Make it Easy.
Join a gym convenient to your home or office. Pack a gym bag the night before to grab on the way to work or as you head to an early morning workout. Schedule a session with a trainer to take the guesswork out (you’re too busy to worry about what exercises you should or shouldn’t do). The easier and more convenient you make your exercise routine, the more likely you will stick to it.
Make it Fun.
You won’t stick with doing boring activities. Pick activities that align with your interests and motivations. If you enjoy competition, consider joining a recreational sports league. Set challenging but achievable goals and have someone in charge of checking in on your progress. If you can, find a friend to partner with so you can hold each other accountable and have fun with it.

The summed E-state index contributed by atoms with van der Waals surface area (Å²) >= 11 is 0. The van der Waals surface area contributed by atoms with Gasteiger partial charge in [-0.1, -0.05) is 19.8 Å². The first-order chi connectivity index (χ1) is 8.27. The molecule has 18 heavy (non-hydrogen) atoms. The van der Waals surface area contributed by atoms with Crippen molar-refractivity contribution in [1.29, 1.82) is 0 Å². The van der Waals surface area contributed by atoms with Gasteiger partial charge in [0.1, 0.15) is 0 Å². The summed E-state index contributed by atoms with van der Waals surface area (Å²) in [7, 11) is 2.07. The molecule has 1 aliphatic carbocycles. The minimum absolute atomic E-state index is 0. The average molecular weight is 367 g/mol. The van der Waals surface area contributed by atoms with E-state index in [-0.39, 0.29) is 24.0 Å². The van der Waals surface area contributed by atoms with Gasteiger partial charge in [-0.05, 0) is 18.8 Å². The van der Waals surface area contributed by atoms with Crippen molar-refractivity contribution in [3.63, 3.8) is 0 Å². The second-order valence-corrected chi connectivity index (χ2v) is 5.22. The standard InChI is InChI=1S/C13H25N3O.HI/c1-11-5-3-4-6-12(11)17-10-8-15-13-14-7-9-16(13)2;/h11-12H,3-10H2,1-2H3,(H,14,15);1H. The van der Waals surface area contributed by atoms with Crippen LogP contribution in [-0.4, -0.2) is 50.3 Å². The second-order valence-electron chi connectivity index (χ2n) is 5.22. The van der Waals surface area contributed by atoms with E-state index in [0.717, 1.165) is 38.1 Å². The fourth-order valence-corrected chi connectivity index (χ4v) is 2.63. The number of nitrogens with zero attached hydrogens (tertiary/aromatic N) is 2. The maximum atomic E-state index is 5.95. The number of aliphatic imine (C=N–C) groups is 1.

Make it Efficient.
Many things count as exercise and can improve your fitness. It doesn’t have to be difficult for you to gain health benefits from the activity. For example, an after-dinner walk doubles as stress relief and helps with fat burning. Hire a trainer to make sure you maximize your time. Don’t have an hour for exercise? Consider what you can accomplish in 30 or even just 20 minutes once you have a plan that has been tailored to your needs.
Make it Happen.
Everyone is busy… and tired! But, sometimes you just have to follow the plan you set and execute. All the timesaving tips in the world won’t matter if you fail to make your training actually happen. You have to make the commitment to your health and hold yourself accountable.